The Obama Administration: That 70s Show
Get out the bell bottoms and the lava lamps. We are going back to the 1970s. This is not a new fashion craze. It is the new economic and international reality. The good news for Republicans: after the 1970s came Ronald Reagan.
On the domestic front we have at least temporarily given up emphasis on free markets and economic expansion. Instead, we are back to expanding government and running up a frightful tab. The debt is piling up, the Fed has the printing press going and the Chinese rightfully concerned we will inflate away our obligations.
On energy, regulatory schemes to increase energy prices and thereby decrease energy usage are now in fashion. We aren't yet rationing gas by the last digit of car license plates, but cap-and-trade legislation and the pronouncement that carbon dioxide is a threat to the planet have a common goal: restrict carbon output and industrial activity.
Meanwhile, unemployment is edging higher and higher. Forty-six states have seen joblessness increase, the national rate is 8.5%, and more states will be joining those with double digit unemployment in the months ahead.
We therefore see the prospect of the infamous combination of high inflation and unemployment. Unfortunately, unlike the steely-eyed Paul Volker, who wrung inflation out of the system in the early 1980s, Ben Bernanke now is Fed chairman. And he seems to fashion himself not as the guardian of the money supply but as a policy maven. It therefore is questionable that he will, when necessary, apply the monetary brakes to stifle inflation, especially as he angles for appointment by President Obama to another term.
But it is on the national security front that the resemblance to the 1970s, and Jimmy Carter's presidency specifically, is uncanny. Defense Secretary Gates, unlike all his peers in the cabinet, is told to make "hard choices." On the cutting block are a variety of programs, from the F-22 to missile defense. Tom Donnelly of AEI writes:
Gates has rightly been emphasizing the need to ensure that irregular warfare concerns have "a seat at the table" in Pentagon program deliberations. But it's increasingly clear that, given the large-scale cutbacks directed by President Obama, Gates' rhetoric is becoming an excuse for budget cuts rather than an argument about the nature of the threats we face. If the administration's commitment to irregular warfare were genuine, it would not have been content to simply confirm the land-force expansion plan completed under President Bush, but would, as Sens. Joseph Lieberman and John Cornyn have advocated, continue to grow the Army.
Moreover, the president's modus operandi appears to be to apologize to and ingratiate himself with allies and enemies of the U.S. He bows to the Saudi king and does the grip-and-grin routine with Hugo Chavez. He sits through a scathing rant from the likes of Daniel Ortega without objection. He sends a TV valentine to the mullahs in Iran, apologizing for Americans' supposed indifference to Muslims. With no promise of reciprocation, he lifts bans on travel and money transfers to Cuba. He sends a letter to Russia offering to nix missile defense in Europe in exchange for Russia's help with Iran. Secretary of State Hillary Clinton is told to pipe down about human rights when talking to the Chinese. The North Koreans shoot a missile while the president talks disarmament and the response, two weeks later, is a resolution from the UN to really get going on those sanctions. And when an America citizen is convicted of spying in Iran, we initially can only muster "disappointment." Then we are "gravely concerned." That'll show them.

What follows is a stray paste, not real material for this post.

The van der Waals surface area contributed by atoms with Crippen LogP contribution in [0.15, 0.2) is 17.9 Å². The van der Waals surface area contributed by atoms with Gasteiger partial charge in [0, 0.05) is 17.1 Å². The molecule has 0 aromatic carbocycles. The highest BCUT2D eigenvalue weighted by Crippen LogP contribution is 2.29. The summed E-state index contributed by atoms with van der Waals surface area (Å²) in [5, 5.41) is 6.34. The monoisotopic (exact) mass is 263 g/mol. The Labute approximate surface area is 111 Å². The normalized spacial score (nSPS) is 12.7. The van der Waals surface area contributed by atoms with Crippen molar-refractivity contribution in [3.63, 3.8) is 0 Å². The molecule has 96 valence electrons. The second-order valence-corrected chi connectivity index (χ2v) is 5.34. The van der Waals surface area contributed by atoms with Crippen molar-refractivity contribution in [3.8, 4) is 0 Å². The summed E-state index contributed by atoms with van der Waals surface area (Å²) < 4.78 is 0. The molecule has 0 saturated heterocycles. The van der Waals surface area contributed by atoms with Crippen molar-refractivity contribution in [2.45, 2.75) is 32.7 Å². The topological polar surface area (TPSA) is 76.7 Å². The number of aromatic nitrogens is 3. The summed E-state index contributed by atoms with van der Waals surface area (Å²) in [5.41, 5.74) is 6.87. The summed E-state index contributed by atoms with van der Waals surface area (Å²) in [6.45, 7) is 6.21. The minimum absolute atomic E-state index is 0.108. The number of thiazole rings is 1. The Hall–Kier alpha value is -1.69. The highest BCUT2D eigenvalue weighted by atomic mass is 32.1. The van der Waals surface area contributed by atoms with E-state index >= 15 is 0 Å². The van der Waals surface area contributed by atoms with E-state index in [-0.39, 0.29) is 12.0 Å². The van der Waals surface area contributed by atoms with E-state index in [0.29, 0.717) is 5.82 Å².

It is a foreign policy which Jimmy Carter would approve of -- minus the emphasis on human rights. Obama appears convinced that by denigrating American interests and contributions (both economic and military) we will get back in the good graces of world opinion. Throw in plenty of multilateral chit-chat, slice and dice the defense budget, avoid condemnation of the world's bad actors and guarantee that they face no penalty for their conduct; we have completed the picture of America in retreat. The only exceptions: a willingness to complete George Bush's Iraq policy and a needed push forward on Afghanistan.
We are, it seems, in a state of collective amnesia. The 1970s formulas (both domestic and international) proved to be a dismal failure. It is only when we turned to economic policies of sound money, low taxes, reasonable regulation and free trade and to robust defense of American interests abroad that America enjoyed a period of peace and prosperity. But disregarding the lessons of the not-so-distant past, the Obama administration now casts aside policies which promote economic growth, domestic energy production and military readiness in favor of a hodge-podge of government-centric programs, debasement of our currency, and displays of international weakness. The results are unlikely to be different that they were 30 years ago.
The silver lining for the Republicans: the 1970s were the prelude to an intellectual and political renaissance for their party. Mired in scandal and held in low repute after Watergate, they lost the White House and were in the minority in both houses of Congress. But the insistence by Democrats then on pursuing misguided policies and the Democratic president's failure to assert American power spurred popular unrest. That in turn gave birth to the Reagan Revolution.
If the Republicans now find their voice, define a robust agenda and recruit some attractive leaders there may once again be an opening to present the American people with an alternative to domestic feebleness and international retreat. Things may get worse before they get better, but they will indeed get better -- as soon as we relearn the lessons of the 1970s.